New evidence supports allegations of RUC collusion in murder of Irish lawyer
26 January 2000
A 17-member inquiry team headed by incoming Metropolitan Police Commissioner Sir John Stevens has obtained new evidence supporting allegations of collusion between the Royal Ulster Constabulary (RUC) and Loyalist paramilitaries.
Police believe they have identified a six-man terrorist gang that carried out the shooting of Catholic civil rights lawyer Pat Finucane in 1989. The evidence has been sent to the Director of Public Prosecutions naming three loyalists as the hit men with three more acting as a backup team.
Stevens had headed a similar inquiry at the time of the killing, which uncovered links between loyalist paramilitaries and the British army. The findings of that inquiry were kept secret and only came to light some years later. Stevens was called in to start a fresh investigation last April as demands for a public inquiry mounted.
While Stevens's efforts focus on the possibility of “rogue” officers from the RUC and Army intelligence colluding with loyalist death squads, for 10 years human rights campaigners have insisted that the collusion goes to the very heart of the RUC itself. The Finucane family has refused to co-operate with the Stevens team, insisting that only an independent pubic inquiry, which excludes the RUC from conducting any of the investigations, will bring out the truth about this and other killings.
Police officers have obtained DNA samples from at least one murder weapon and a Balaclava helmet worn by one of the killers. A number of tape recordings in RUC possession have also been located. Witness accounts and forensic material is said to support claims that the RUC failed to prevent the killing, despite being warned in advance by at least two informers.
Of the six men identified by the investigation, two are accused of firing 13 shots into Pat Finucane at his family home in West Belfast. A third man is said to have driven the getaway vehicle. The evidence suggests that a backup team of three more men were waiting in a car near the Finucane home, giving some indications of the importance assigned to the operation.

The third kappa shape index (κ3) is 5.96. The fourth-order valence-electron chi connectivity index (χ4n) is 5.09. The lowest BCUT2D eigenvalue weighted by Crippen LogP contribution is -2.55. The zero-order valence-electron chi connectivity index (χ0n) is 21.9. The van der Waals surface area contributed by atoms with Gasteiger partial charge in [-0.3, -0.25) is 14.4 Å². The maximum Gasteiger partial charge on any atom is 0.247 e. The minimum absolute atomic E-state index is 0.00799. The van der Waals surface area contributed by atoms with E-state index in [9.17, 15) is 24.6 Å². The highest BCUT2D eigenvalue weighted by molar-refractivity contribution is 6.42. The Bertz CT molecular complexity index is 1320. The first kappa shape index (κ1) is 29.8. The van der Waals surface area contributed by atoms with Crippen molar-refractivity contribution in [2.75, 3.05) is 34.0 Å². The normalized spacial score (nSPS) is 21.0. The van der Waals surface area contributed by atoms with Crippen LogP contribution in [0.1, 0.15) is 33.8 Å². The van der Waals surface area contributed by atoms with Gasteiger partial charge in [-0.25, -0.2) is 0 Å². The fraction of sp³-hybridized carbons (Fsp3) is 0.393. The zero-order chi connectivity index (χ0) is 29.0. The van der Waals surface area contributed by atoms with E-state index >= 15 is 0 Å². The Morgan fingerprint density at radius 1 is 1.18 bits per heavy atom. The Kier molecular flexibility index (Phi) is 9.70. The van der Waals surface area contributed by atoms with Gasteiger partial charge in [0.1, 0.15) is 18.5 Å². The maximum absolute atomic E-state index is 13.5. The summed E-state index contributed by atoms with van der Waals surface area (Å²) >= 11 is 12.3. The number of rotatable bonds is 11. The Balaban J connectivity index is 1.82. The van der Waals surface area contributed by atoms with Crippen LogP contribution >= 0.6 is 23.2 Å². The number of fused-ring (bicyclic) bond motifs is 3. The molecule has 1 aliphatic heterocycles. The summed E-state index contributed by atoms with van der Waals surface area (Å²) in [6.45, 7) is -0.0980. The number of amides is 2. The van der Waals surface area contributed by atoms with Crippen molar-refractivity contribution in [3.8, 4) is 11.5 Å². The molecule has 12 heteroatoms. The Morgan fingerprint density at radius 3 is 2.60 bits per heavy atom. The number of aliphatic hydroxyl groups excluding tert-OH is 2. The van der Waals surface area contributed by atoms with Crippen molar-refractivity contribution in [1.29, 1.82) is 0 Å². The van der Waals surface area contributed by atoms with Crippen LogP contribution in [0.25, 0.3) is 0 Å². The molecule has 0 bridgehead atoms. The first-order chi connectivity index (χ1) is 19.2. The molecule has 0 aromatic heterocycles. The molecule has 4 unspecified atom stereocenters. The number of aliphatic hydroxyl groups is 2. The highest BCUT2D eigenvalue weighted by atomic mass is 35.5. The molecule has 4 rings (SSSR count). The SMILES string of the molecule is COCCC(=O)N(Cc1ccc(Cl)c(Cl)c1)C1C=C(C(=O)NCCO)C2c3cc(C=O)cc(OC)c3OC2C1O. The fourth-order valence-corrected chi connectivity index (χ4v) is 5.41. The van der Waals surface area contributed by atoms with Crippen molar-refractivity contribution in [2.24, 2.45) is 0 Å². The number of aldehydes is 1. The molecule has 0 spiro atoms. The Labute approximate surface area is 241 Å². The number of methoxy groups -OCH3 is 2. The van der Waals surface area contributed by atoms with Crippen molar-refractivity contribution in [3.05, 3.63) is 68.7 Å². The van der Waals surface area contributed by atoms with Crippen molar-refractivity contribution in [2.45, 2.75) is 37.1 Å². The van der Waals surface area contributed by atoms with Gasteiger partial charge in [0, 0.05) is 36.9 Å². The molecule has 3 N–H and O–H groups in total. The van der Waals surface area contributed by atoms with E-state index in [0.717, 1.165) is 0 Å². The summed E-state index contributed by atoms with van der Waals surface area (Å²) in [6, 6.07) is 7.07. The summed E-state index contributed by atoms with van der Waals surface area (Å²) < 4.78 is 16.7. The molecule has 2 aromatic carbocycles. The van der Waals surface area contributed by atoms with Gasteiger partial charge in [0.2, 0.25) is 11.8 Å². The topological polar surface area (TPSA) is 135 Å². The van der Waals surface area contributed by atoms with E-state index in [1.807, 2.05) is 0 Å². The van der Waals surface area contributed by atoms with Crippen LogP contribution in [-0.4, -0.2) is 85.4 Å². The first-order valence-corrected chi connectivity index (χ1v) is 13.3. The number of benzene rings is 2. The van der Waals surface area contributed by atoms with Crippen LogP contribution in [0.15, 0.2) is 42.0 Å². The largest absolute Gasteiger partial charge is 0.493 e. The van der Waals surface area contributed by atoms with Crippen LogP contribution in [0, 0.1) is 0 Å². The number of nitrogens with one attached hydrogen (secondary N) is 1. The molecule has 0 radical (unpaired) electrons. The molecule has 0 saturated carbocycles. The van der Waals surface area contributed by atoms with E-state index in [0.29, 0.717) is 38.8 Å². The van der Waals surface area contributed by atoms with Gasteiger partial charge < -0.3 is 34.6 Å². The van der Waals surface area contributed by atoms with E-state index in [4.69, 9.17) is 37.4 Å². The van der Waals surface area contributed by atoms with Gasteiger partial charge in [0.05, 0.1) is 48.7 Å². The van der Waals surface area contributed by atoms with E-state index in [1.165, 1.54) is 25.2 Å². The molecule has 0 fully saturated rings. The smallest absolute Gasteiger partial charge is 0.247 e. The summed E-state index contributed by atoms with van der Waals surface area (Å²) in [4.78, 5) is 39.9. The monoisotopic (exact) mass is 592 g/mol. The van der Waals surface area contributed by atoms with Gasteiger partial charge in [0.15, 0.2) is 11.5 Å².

Finucane was most probably targeted because he had acted as defence counsel to a number of Republican suspects. Last year another lawyer, Rosemary Nelson, was killed in a car bomb following the public stance she had taken to demand an inquiry into RUC collusion in the Finucane murder. Prior to her death, Nelson had said that she had received death threats via her clients after they were interrogated by the RUC.
One of the first actions of the new investigation was the arrest of William Stobie, a self-confessed member of the Ulster Defence Association (UDA), who was charged in the Finucane murder. At a remand hearing, Stobie insisted that he was a registered informer for the RUC Special Branch at the time of the Finucane murder, and that he had phoned his police handlers twice to tell them an unnamed "top Provie" was going to be shot.
The inquiry team is said to have found evidence supporting Stobie's claim, including statements from previous informers and former RUC officers. Fingerprint and DNA evidence from tapes and papers kept by the RUC and Army, and obtained by forensic experts, links Stobie with certain security handlers as well as loyalist terrorists.
Stobie's claims were given added credibility when respected Irish journalist Ed Moloney published an interview he had conducted with Stobie at the time of the Finucane murder. Stobie explained how, as a UDA quartermaster, he was responsible for providing the weapons to be used in the killing. His warnings to the RUC were ignored and no action was taken to prevent the assassination. Moloney revealed how all of this was known to the RUC for at least 10 years.
The issue of RUC collusion in the Finucane murder refused to go away and became intimately bound up with the Northern Ireland "peace" process, under which policing was to be the subject of a major review.
Commenting on the new evidence, the Independent newspaper in Britain said that the "findings come at a highly sensitive time for policing in Northern Ireland after the Government announced implementation of the Patten report into the future of policing. The handling of the Finucane case over the 10 years is cited by critics as an illustration of why far-reaching change is necessary."
However, demands for the disbanding of the RUC have been largely ignored by the British government in favour of cosmetic changes such as renaming it the Police Service of Northern Ireland and removing the crown from the RUC badge. The new evidence highlights just how mild the proposed RUC reforms are given the force's history in enforcing the sectarian divide.